Public Safety

University of Iowa student's family recants claims of hate crime

Family photo

Marcus Owens, 19, of Naperville, Ill., at his high school graduation. Owens now is a freshman at the Uni
Family photo Marcus Owens, 19, of Naperville, Ill., at his high school graduation. Owens now is a freshman at the University of Iowa.

IOWA CITY — Marcus Owens, the black University of Iowa student whose family claimed he was the victim of a hate crime and racial slurs at the hands of three white men, has issued a public apology after an Iowa City police investigation showed him to be involved in three fights during the hours the assault was alleged to have occurred.

“Upon learning more details of the case, and while racial slurs served to fuel the violence, Marcus now knows that his account of events was inconsistent with police findings,” a statement from Owens and his family reads, “in part due to alcohol being involved, his embarrassment at his behavior, as well as injuries he sustained.”

Owens’ family concedes that the events, which began in the late hours of April 30 and continued into the early morning hours of May 1, were not a hate crime as they originally told a Chicago TV station. Iowa City police, who investigated the crime, referred the case to the FBI. The FBI determined the actions of that night did not meet the criteria to be labeled a hate crime.

No charges are expected to be filed, the police department said in a news release.

“All evidence gathered supports that this was an isolated incident that stemmed from an ongoing disagreement,” the release states.

Owens originally reported to Iowa City police on May 2 that he had been assaulted by three white men in the alley way of the 200 block of Iowa Avenue on April 30. Owens told police the attack happened between 10 and 11 p.m. Owens suffered several injuries, including broken teeth, during the fight.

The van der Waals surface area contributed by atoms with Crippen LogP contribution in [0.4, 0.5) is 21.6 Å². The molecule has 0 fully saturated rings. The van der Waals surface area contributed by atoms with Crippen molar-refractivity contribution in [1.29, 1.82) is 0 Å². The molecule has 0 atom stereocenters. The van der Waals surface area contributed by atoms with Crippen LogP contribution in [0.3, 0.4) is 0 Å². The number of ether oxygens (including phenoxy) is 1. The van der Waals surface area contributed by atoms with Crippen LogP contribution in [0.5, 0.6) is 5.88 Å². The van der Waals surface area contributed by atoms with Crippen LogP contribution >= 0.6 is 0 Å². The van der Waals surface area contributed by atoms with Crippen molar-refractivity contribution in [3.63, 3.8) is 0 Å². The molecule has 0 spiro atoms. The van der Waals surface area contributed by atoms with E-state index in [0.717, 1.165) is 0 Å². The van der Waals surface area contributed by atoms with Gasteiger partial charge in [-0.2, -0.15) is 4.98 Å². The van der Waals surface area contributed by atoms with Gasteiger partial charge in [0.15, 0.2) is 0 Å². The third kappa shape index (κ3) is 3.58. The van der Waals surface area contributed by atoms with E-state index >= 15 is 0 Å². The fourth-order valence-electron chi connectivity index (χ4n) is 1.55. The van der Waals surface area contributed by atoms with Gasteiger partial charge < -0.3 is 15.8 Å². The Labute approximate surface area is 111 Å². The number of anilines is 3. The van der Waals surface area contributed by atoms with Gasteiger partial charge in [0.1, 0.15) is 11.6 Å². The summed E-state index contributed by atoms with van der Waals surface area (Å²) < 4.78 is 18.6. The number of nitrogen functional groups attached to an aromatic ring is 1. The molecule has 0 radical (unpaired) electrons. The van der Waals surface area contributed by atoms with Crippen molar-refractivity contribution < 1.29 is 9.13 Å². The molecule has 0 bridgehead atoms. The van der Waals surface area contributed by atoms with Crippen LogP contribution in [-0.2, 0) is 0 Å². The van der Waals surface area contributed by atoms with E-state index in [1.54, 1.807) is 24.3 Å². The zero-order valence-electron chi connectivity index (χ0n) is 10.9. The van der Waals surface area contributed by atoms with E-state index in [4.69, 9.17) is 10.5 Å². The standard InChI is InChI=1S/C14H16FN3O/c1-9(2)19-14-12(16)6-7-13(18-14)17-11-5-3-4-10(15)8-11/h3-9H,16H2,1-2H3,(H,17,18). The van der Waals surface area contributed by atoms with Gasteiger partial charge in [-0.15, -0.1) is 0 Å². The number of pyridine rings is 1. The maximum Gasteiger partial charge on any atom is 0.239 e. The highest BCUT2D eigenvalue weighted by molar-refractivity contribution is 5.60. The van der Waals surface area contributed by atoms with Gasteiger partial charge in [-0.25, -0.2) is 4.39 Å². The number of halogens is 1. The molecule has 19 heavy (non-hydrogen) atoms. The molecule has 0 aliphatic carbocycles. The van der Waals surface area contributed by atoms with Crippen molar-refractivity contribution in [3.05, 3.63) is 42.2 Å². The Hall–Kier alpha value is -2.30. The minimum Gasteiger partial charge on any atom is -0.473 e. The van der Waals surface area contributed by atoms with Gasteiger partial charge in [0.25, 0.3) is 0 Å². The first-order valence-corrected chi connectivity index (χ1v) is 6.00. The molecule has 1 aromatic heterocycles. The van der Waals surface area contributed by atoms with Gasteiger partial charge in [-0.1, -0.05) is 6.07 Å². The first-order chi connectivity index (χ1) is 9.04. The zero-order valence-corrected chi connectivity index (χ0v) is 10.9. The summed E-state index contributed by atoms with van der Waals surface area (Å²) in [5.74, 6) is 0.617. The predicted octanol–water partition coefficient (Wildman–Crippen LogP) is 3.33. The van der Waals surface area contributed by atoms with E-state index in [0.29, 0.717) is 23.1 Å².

Iowa City police began their investigation into Owens’ allegations on May 2. Investigators were able to interview multiple witnesses and used video surveillance footage to piece together what took place.

According to police:

Owens, 19, a freshman at UI, entered Eden Lounge at 11:43 p.m. on April 30. Video footage shows Owens involved in a fight at Eden Lounge at 1:32 a.m. on May 1. Two minutes later, video footage shows Owens pushing and punching another person. He was removed from the bar by staff one minute later.

At 1:36 a.m., Owens attempted to re-enter the bar, but he was kept out by bar staff.


Additional video footage shows Owens being involved in another fight at Iowa Avenue and Linn Street, a short distance from Eden Lounge, at 1:41 a.m. Four minutes later, Owens was involved in a third fight, police said. Witnesses told officers Owens grabbed another subject and attempted to hit him.

Following the third altercation, a University of Iowa police officer came upon the scene and Owens walked home.

Multiple witnesses told police Owens was worried about how he would explain his injuries to his family.

Police said the fights appeared to have stemmed from disagreements involving Owens, who is a pledge member of the Pi Kappa Alpha fraternity, and a member of the Kappa Sigma fraternity. Both fraternities cooperated with the investigation and described the matter as an “isolated incident,” that began inside Eden Lounge, police said.

Police said a racial slur was used during the second altercation, but that alone did not meet the criteria to label the matter a hate crime.

News of the incident first reached the Iowa City community after a news report aired on a Chicago TV station on May 3. The allegations triggered a backlash on campus, with some — using the hashtag #ExplainIowa — demanding to know why a Hawk Alert wasn’t issued. UI officials said they learned of the incident only after the TV report aired.

Owens met with UI President Bruce Harreld, who vowed to review UI police protocol, after it was determined Owens was turned away at police headquarters when it was determined the assault occurred off campus.

“We now recognize this as a failure in current UI protocol and will be working with many campus and community partners, including UIPD, to improve reporting mechanisms for the future,” Harreld said May 4 in a statement delivered to the campus community. “The University of Iowa is working to create a climate of inclusion, and this hate crime demonstrates we have a great deal of work left to do.”

A news conference on the investigation is scheduled to take place today at City Hall.

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